• I like this and frankly think what you're designing fits an applicative style very well - which I tend to find common when looking at doing OO modeling problems in Haskell. Applicatives allow you to nicely and fluently compose CRUD style behaviours, so the idea that you would model bits independently, then have some applicative implementations that let you compose those types together with operations being slipped inbetween the compositions for things like validation, persistence, reactive event firing etc. This fits very much with what you suggest there. Graphs work great with applicatives. – Jimmy Hoffa May 28 '14 at 16:09
  • 3
    @Doval Specifically with record style data types, if you have multiple constructors the following code is perfectly legal and does not emit warnings with -Wall on GHC: data Foo = Foo { foo :: Int } | Bar { bar :: String }. It then type checks to call foo (Bar "") or bar (Foo 0), but both will raise exceptions. If you're using positional style data constructors then there isn't a problem because the compiler doesn't generate the accessors for you, but you don't get the convenience of the record types for large structures and it takes more boilerplate to use libraries like lens. – bheklilr May 28 '14 at 16:38
2

You have actually answered your own question you just don't know it yet. The question you're asking is not about Haskell but about programming in general. You're actually asking yourself very good questions (kudos).

My approach to the problem you have at hand divides basically in two main aspects: the domain model design and trade-offs.

Let me explain.

Domain Model Design: This is how you decide to organize the core model of your application. I can see you're already doing that by thinking of Characters, Weapons and so on. Plus you need to define the relations between them. Your approach of defining objects by what they are instead of what they depend on is totally valid. Be careful though because it's not a silver bullet for every decision regarding your design.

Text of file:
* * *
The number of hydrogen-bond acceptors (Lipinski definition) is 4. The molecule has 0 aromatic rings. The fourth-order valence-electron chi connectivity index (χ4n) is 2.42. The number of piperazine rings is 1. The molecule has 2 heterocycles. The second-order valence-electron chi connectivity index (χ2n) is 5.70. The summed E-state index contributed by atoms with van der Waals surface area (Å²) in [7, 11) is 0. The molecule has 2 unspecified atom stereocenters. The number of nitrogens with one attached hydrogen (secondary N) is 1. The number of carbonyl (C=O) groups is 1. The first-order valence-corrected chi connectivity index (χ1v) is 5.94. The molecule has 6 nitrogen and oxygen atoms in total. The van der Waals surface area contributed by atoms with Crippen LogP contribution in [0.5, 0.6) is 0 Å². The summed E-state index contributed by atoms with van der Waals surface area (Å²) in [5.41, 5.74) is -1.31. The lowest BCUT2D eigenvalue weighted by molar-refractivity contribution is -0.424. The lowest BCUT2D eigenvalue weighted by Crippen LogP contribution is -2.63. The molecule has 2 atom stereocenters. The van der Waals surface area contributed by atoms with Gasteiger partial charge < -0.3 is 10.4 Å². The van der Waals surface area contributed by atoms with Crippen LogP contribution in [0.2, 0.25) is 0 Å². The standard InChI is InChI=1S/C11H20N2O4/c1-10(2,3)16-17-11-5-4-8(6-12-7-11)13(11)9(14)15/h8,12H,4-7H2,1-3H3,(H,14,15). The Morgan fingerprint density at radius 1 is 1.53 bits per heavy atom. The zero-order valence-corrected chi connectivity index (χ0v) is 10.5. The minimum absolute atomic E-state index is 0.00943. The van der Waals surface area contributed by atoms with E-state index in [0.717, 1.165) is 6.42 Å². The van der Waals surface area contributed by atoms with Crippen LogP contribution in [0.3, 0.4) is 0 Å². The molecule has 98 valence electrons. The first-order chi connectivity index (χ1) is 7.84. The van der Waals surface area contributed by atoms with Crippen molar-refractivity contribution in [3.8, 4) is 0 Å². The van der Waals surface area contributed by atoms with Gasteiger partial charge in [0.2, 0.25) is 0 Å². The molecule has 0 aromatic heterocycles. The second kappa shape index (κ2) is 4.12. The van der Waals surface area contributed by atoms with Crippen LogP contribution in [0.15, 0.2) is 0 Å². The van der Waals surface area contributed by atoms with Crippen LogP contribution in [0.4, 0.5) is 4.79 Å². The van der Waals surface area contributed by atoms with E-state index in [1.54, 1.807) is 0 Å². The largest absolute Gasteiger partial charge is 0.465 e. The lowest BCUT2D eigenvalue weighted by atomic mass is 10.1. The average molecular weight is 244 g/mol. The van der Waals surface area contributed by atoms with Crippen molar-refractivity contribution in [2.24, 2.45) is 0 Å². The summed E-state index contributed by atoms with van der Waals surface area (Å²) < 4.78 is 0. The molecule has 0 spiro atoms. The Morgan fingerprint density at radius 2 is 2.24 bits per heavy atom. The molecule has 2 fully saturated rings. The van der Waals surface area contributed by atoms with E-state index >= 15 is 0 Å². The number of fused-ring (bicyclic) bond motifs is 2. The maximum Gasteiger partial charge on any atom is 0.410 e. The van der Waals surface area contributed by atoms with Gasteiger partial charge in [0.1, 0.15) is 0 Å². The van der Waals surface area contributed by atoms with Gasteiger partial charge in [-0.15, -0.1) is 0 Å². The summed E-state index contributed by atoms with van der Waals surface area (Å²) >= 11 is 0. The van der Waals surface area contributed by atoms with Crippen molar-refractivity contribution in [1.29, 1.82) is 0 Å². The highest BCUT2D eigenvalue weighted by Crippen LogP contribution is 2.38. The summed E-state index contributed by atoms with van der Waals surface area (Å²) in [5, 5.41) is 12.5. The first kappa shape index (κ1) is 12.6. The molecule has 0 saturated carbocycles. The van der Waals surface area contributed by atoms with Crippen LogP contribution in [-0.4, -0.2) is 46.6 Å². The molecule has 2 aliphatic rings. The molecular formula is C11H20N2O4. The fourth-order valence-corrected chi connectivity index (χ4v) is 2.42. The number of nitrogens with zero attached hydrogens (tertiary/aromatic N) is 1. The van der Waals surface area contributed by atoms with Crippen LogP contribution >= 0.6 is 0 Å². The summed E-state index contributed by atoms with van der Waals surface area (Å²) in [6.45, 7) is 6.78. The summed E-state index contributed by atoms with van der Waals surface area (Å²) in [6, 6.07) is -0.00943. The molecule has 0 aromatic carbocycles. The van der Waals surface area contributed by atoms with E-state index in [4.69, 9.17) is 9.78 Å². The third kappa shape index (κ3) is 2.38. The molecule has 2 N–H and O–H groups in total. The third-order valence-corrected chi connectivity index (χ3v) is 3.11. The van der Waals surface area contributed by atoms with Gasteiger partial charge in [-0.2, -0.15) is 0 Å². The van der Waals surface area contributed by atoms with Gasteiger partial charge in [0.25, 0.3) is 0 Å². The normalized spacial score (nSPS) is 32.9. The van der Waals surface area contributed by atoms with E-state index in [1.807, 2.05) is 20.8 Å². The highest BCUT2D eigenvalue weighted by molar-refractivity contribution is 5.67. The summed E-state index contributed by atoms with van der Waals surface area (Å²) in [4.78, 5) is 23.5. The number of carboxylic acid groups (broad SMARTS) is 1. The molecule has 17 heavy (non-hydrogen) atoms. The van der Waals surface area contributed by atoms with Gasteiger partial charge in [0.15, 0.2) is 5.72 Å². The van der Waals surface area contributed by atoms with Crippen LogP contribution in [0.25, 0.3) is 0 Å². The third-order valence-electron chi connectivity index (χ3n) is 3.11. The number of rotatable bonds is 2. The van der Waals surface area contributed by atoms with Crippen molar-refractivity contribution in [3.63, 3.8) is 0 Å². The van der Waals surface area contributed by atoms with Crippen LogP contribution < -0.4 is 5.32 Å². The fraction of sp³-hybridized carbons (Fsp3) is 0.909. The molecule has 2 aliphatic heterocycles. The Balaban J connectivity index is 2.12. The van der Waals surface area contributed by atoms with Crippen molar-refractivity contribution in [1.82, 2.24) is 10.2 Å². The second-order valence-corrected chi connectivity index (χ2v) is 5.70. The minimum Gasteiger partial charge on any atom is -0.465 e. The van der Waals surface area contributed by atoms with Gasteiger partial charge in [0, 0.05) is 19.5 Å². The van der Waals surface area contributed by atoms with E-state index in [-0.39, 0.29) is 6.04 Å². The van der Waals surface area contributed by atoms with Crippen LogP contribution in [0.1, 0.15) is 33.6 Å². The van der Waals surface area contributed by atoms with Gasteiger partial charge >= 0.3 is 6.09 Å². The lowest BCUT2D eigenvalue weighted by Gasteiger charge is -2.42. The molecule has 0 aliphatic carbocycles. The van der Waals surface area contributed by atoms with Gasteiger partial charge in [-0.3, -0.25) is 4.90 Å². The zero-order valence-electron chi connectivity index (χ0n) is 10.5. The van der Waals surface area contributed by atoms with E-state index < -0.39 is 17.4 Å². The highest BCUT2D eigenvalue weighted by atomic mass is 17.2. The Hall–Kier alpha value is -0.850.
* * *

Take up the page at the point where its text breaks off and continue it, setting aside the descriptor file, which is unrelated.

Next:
You're definitely doing the right thing by thinking of this in advance but at some point you need to stop thinking and start writing some code. You'll see then if your early decisions were the right ones or not. Most likely not since you don't have yet full knowledge of your application. Then don't be afraid of refactoring when you realize certain decisions are becoming a problem not a solution. It's important to write code as you think of those decisions so you can validate them and avoid having to rewrite the entire thing.

There are several good principles you can follow, just google for "software principles" and you'll find a bunch of them.

Trade-offs: Everything is a trade-off. On one hand having too many dependencies is bad however you'll have to deal with extra complexity of managing dependencies somewhere else rather than in your domain objects. There's no right decision. If you have a gut feeling go for it. You'll learn a lot by taking that path and seeing the result.

Like I said, you're asking the right questions and that's the most important thing. Personally I agree with your reasoning but it looks you've already put too much time thinking about it. Just stop being afraid of making a mistake and make mistakes. They are really valuable and you can always refactor your code whenever you see fit.

  • Thank you for your answer. Since I posted that, I took a lot of paths. I tried AST, bound AST, free monads, now I’m trying to represent the whole thing through typeclasses. Indeed, there’s no absolute solution. I just feel the need to challenge the common way of doing relationship, which is to me far from being robust and flexible. – phaazon Jul 3 '14 at 16:42
  • @phaazon That's great and I wish more developers had a similar approach. Experimenting is the best learning tool. Good luck with your project. – Alex Jul 5 '14 at 11:50